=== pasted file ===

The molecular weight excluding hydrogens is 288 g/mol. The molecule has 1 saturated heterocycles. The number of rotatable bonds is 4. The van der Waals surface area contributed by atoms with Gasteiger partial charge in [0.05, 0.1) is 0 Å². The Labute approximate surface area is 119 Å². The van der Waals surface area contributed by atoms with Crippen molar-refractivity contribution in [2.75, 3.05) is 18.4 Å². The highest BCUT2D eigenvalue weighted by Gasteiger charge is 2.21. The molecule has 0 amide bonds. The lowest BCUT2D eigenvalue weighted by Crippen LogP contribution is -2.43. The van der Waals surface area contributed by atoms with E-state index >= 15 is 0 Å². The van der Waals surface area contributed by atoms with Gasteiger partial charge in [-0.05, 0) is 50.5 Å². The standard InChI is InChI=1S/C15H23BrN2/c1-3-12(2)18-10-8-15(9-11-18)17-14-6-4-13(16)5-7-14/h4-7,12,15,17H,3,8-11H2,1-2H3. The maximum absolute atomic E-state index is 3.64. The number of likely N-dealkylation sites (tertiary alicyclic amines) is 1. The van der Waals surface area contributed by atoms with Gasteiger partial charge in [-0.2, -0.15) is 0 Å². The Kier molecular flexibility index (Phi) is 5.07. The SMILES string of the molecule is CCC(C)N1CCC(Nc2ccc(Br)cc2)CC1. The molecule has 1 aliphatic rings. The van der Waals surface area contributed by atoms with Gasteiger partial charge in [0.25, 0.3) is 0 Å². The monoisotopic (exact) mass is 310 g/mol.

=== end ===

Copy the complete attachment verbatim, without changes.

The molecular weight excluding hydrogens is 288 g/mol. The molecule has 1 saturated heterocycles. The number of rotatable bonds is 4. The van der Waals surface area contributed by atoms with Gasteiger partial charge in [0.05, 0.1) is 0 Å². The Labute approximate surface area is 119 Å². The van der Waals surface area contributed by atoms with Crippen molar-refractivity contribution in [2.75, 3.05) is 18.4 Å². The highest BCUT2D eigenvalue weighted by Gasteiger charge is 2.21. The molecule has 0 amide bonds. The lowest BCUT2D eigenvalue weighted by Crippen LogP contribution is -2.43. The van der Waals surface area contributed by atoms with E-state index >= 15 is 0 Å². The van der Waals surface area contributed by atoms with Gasteiger partial charge in [-0.05, 0) is 50.5 Å². The standard InChI is InChI=1S/C15H23BrN2/c1-3-12(2)18-10-8-15(9-11-18)17-14-6-4-13(16)5-7-14/h4-7,12,15,17H,3,8-11H2,1-2H3. The maximum absolute atomic E-state index is 3.64. The number of likely N-dealkylation sites (tertiary alicyclic amines) is 1. The van der Waals surface area contributed by atoms with Gasteiger partial charge in [-0.2, -0.15) is 0 Å². The Kier molecular flexibility index (Phi) is 5.07. The SMILES string of the molecule is CCC(C)N1CCC(Nc2ccc(Br)cc2)CC1. The molecule has 1 aliphatic rings. The van der Waals surface area contributed by atoms with Gasteiger partial charge in [0.25, 0.3) is 0 Å². The monoisotopic (exact) mass is 310 g/mol.